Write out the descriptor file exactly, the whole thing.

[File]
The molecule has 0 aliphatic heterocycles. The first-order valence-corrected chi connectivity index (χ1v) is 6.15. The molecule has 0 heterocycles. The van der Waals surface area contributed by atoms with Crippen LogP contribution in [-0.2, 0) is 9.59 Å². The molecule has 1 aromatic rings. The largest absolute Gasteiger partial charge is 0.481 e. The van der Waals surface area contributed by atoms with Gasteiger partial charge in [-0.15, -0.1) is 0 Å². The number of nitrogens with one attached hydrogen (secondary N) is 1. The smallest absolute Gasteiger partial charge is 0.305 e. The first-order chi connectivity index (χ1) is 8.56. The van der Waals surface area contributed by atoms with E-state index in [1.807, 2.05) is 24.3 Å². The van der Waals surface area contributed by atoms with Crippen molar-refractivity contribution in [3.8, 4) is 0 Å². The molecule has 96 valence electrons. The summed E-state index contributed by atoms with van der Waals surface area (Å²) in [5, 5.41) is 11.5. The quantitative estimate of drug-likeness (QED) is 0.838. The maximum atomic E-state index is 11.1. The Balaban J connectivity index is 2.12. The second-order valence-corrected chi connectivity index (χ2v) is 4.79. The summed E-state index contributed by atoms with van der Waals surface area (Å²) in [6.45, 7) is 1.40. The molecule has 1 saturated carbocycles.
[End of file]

The molecule has 0 aliphatic heterocycles. The first-order valence-corrected chi connectivity index (χ1v) is 6.15. The molecule has 0 heterocycles. The van der Waals surface area contributed by atoms with Crippen LogP contribution in [-0.2, 0) is 9.59 Å². The molecule has 1 aromatic rings. The largest absolute Gasteiger partial charge is 0.481 e. The van der Waals surface area contributed by atoms with Gasteiger partial charge in [-0.15, -0.1) is 0 Å². The number of nitrogens with one attached hydrogen (secondary N) is 1. The smallest absolute Gasteiger partial charge is 0.305 e. The first-order chi connectivity index (χ1) is 8.56. The van der Waals surface area contributed by atoms with E-state index in [1.807, 2.05) is 24.3 Å². The van der Waals surface area contributed by atoms with Crippen molar-refractivity contribution in [3.8, 4) is 0 Å². The molecule has 96 valence electrons. The summed E-state index contributed by atoms with van der Waals surface area (Å²) in [5, 5.41) is 11.5. The quantitative estimate of drug-likeness (QED) is 0.838. The maximum atomic E-state index is 11.1. The Balaban J connectivity index is 2.12. The second-order valence-corrected chi connectivity index (χ2v) is 4.79. The summed E-state index contributed by atoms with van der Waals surface area (Å²) in [6.45, 7) is 1.40. The molecule has 1 saturated carbocycles.